A month has passed since Japan and China last held talks over the development of gas fields in a disputed area of the East China Sea, and both sides appear keen on keeping the issue out of the headlines for now.
The most recent round of negotiations March 6 and 7 ended in deadlock after China proposed codeveloping two areas that had so far not been the focus of the debate — one near the Senkaku Islands, which are effectively controlled by Japan and the focus of a separate territorial dispute.
The root of the problem lies in differing interpretations between the two sides over the boundaries of their exclusive economic zones. Japan claims the boundary is the median line between the two states, while China says its EEZ stretches to the edge of the continental shelf, near Okinawa.
The hope for many is that the two countries will put their differences aside and focus on reaping the economic benefits of joint energy development.
But Koichi Iwama, a professor of energy economics at Wako University, said the chances for constructive talks with Beijing are remote; he believes China is further complicating the issue by bringing up contentious bilateral issues such as sovereignty over the Senkaku Islands.
“There is no point in fretting without finding out whether the gas is really there,” said Iwama, who was an energy researcher with the Bank of Tokyo and Japan National Oil Corp. before taking his academic post. “What is most important for Japan is to drill now, so it can be on an equal footing with China.”
China has said that one of the three fields — which it calls Chunxiao — on its side of the demarcation line claimed by Japan, will begin commercial operation within the first half of this year. Although the Japanese government granted drilling rights to Teikoku Oil Co. last year, the company has yet to start drilling.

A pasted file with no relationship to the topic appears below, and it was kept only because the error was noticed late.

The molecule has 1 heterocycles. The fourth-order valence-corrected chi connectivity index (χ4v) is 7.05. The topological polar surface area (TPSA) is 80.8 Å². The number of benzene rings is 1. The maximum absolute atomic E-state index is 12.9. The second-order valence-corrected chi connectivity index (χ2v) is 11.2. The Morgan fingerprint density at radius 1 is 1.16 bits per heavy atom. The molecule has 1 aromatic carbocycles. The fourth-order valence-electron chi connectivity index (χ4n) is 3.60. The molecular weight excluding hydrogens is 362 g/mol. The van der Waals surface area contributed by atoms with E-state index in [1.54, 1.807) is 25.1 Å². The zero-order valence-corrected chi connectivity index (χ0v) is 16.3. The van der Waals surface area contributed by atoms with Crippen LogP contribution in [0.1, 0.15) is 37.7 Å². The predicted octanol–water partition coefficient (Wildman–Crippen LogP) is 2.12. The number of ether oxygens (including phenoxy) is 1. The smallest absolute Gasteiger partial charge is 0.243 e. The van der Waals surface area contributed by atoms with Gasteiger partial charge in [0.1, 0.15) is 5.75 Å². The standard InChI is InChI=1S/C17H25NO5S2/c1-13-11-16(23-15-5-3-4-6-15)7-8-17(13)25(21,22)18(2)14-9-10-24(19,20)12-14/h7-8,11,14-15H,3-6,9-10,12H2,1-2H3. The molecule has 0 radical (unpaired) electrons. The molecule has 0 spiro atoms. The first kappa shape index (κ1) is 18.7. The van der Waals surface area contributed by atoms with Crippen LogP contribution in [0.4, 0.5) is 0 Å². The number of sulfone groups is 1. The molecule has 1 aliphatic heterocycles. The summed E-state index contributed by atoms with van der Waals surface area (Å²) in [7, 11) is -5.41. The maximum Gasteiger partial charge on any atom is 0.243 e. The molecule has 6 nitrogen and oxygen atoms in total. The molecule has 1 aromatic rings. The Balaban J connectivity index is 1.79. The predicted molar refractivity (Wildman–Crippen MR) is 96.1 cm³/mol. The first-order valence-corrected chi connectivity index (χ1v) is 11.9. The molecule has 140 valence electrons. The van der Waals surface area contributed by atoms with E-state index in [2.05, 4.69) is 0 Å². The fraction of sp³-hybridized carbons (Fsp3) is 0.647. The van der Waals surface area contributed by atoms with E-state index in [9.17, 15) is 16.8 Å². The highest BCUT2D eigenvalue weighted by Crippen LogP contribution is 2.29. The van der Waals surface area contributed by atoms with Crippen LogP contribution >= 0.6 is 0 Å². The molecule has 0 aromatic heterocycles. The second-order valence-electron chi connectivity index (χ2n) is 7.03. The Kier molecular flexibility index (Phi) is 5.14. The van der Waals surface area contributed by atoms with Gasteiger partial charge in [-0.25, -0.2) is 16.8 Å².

“We won’t know how much (gas) there really is unless we conduct experimental drilling,” Iwama said. “Earlier surveys suggest there could be as much as 2 trillion to 3 trillion cubic feet — the largest (deposit) for Japan and well worth (the risk of a quarrel), if that’s the case.”
Meanwhile, a government official requesting anonymity said that while the amount of gas in the field is unclear, the East China Sea is extremely important to Japan’s energy strategy. He said the government decided to grant test-drilling rights last year after holding back for decades because of “the need to claim Japan’s rights” as Chinese activities became increasingly aggressive and fear arose that China would siphon gas off Japan’s side.
But when asked why drilling has yet to begin, he said, “We’ve just entered serious discussions, so we do not believe it is appropriate to suddenly start drilling now,” adding both sides are trying to resolve the dispute through dialogue.
Teikoku Oil President Masatoshi Sugioka was reported as saying last August that his company was willing to explore for gas on the Japanese side of the median line as long as the government assures the safety of its workers.
Although the Land, Infrastructure and Transport Ministry has compiled a bill to protect the ships surveying the marine resources in Japan’s exclusive economic zone by giving the government the right to create exclusion zones ahead of the possible development of Chunxiao, Iwama said this is not enough.
Given the frequent appearance of Chinese navy ships and military aircraft in the area around the three Chinese gas fields, the government must provide more forceful protection, such as war contingency legislation under which the Self-Defense Forces would be allowed to counter armed attacks, he argued.
Teikoku Oil officials declined to comment on the issue, citing the extremely sensitive political situation in the East China Sea.
“What one company says in an article can adversely affect matters,” one official said.
China’s explosive economic growth of nearly 10 percent per year since 1995 has fed its demand for resources, with production of steel, cement and aluminum all requiring large amounts of energy.
According to the International Energy Agency, China’s 2003 primary energy consumption was equivalent to 1.426 billion tons of oil, while Japan’s was 517.1 million tons. By 2030, China’s energy demand is expected to grow to as much as 2.539 billion tons, the agency said.
“To quench its thirst, China holds energy agreements with such regimes as Iran, Uzbekistan and Sudan — even trading arms for oil in Sudan. Japan should really be resolved when starting developments in this area,” Iwama said.
But some question whether the quarrel is really about securing resources in two energy-hungry nations.
An analyst at a foreign-affiliated securities firm said he suspects the conflict over the gas fields is just political muscle-flexing.
“In the 1970s, major (international) oil companies probed the area, but none of them developed it,” he said. “If the area is really promising, it’s unthinkable that they would leave it alone.”